Judge orders bitcoin incubator CoinLab to hand over $2.4 Million in bitcoins

CoinLab has been ordered to cough up $2.36m to Bitvestment over breach of contract.

AccessTimeIconNov 8, 2013 at 10:35 a.m. UTC
Updated Sep 14, 2021 at 2:10 p.m. UTC
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Some more bad news for startup incubator CoinLab: it’s been ordered by a judge to pay up - in bitcoin - to Bitvestment Partners LLC, who sued them just last week for breach of contract.

claimed CoinLab "wasn’t living up to its obligation to provide 8,000 bitcoins" under an arrangement the two firms made in August.

In ordering CoinLab to pay the contracted amount, Judge Robert W. Sweet of the US district court for the southern district of New York also blocked them from providing bitcoins to any other parties until it meets its obligations.

As well as the 8,000 BTC (approximately $2.4 million at today's Bitcoin Price Index), Bitvestment also sought access to CoinLab’s financial data, but the judgment denied this part of the claim.

Bitvestment’s website describes the firm as “involved in bitcoin mining, bitcoin-related e-commerce, and innovative uses of block chain-based algorithms,” and using its “expertise to evaluate bitcoin business and related investment opportunities.”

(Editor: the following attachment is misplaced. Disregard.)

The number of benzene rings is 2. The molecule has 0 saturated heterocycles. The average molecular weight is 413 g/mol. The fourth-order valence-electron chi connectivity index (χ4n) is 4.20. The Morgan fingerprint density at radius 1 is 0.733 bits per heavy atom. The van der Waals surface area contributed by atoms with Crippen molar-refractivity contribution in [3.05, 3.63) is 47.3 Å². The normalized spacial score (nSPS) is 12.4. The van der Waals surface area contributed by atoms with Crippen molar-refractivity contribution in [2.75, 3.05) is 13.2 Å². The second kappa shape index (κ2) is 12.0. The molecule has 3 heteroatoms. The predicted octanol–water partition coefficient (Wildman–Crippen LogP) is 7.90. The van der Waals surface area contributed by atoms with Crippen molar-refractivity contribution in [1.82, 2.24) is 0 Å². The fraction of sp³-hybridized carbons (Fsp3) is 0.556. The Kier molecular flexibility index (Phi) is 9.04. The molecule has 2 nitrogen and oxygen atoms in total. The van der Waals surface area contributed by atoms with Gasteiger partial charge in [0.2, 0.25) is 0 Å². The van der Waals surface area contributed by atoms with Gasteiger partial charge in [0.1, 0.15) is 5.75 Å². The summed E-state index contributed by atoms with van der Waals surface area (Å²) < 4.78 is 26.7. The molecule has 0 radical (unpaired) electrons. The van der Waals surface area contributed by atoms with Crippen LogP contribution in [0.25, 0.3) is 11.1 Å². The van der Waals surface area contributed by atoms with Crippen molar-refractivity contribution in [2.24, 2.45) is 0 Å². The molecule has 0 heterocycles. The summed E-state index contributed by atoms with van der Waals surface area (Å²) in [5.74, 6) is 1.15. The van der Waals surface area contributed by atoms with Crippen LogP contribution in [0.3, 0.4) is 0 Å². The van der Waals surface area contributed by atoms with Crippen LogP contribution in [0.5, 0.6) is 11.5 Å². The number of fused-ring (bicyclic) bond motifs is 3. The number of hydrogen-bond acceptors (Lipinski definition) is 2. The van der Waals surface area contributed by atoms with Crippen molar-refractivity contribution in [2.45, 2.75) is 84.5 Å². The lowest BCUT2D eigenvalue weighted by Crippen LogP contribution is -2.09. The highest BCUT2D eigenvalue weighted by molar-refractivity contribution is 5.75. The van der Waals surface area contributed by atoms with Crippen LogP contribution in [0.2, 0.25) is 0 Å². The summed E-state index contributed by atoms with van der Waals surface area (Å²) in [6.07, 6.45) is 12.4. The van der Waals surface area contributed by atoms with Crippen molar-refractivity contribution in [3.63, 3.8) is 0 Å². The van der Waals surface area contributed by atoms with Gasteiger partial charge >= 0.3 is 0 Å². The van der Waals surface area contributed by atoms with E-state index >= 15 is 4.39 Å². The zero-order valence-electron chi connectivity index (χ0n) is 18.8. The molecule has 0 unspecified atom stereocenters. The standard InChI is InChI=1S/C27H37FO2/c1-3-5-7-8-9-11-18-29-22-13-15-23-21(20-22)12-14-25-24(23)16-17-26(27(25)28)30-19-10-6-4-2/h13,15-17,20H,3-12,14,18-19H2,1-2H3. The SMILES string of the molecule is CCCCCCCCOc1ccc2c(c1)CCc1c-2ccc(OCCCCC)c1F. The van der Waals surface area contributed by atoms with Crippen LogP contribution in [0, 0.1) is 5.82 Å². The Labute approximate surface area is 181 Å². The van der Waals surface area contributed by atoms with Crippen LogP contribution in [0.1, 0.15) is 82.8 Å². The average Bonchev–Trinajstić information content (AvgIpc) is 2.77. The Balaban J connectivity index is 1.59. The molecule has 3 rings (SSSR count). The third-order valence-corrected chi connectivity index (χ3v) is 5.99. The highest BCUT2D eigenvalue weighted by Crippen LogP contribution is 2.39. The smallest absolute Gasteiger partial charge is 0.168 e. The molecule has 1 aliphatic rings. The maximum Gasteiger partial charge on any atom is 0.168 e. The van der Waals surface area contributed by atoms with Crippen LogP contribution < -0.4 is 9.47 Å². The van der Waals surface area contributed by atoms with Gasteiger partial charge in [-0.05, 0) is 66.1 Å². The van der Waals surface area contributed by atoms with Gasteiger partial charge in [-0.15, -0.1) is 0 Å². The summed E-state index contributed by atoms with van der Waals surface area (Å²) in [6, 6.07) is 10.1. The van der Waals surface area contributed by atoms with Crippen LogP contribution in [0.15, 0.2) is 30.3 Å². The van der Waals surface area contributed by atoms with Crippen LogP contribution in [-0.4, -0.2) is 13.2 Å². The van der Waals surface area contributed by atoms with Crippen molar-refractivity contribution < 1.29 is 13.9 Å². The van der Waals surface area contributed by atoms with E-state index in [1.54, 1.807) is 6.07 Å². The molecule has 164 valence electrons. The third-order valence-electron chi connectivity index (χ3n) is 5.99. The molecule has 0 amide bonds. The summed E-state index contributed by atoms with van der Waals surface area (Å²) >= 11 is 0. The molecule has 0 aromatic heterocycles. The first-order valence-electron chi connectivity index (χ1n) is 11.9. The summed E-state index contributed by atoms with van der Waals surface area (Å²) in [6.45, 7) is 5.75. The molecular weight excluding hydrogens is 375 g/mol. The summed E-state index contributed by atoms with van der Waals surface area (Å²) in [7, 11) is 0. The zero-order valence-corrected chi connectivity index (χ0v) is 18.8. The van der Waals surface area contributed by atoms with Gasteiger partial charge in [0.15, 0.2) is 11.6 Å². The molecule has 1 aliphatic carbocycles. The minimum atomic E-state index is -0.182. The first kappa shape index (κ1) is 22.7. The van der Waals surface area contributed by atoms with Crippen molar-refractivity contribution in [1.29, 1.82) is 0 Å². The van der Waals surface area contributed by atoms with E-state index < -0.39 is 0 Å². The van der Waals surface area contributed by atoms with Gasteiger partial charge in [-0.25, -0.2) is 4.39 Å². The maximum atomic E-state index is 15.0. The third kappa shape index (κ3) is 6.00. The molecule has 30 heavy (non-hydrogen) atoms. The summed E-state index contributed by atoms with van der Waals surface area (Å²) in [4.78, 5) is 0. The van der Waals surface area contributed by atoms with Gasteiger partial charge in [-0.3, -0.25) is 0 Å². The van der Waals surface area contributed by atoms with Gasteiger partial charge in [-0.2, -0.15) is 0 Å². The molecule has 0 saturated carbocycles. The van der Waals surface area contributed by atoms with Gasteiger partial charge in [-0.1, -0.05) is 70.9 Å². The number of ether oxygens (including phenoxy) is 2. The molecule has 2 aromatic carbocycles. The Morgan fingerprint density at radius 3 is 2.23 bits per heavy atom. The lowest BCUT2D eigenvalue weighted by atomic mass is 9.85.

According to CoinLab’s CEO Peter Vessenes, the lawsuit was a contributing factor in the bankruptcy two days ago of Alydian Inc, a company that featured prominently on CoinLab’s portfolio site and also functioned as CoinLab’s bitcoin mining arm.

Alydian, which also offered its mining services to other parties without their own equipment, went under with a reported $3.6 million in debts.

CoinLab had also been funded to the tune of $500,000 by Silicon Valley venture capitalists. The company says it does not mine any bitcoin itself, however, and has not indicated whether Alydian is still on mining duty post-bankruptcy.

Peter Vessenes also happens to be the chairman of the Bitcoin Foundation, the nonprofit that acts as bitcoin’s mouthpiece and promotes its use.

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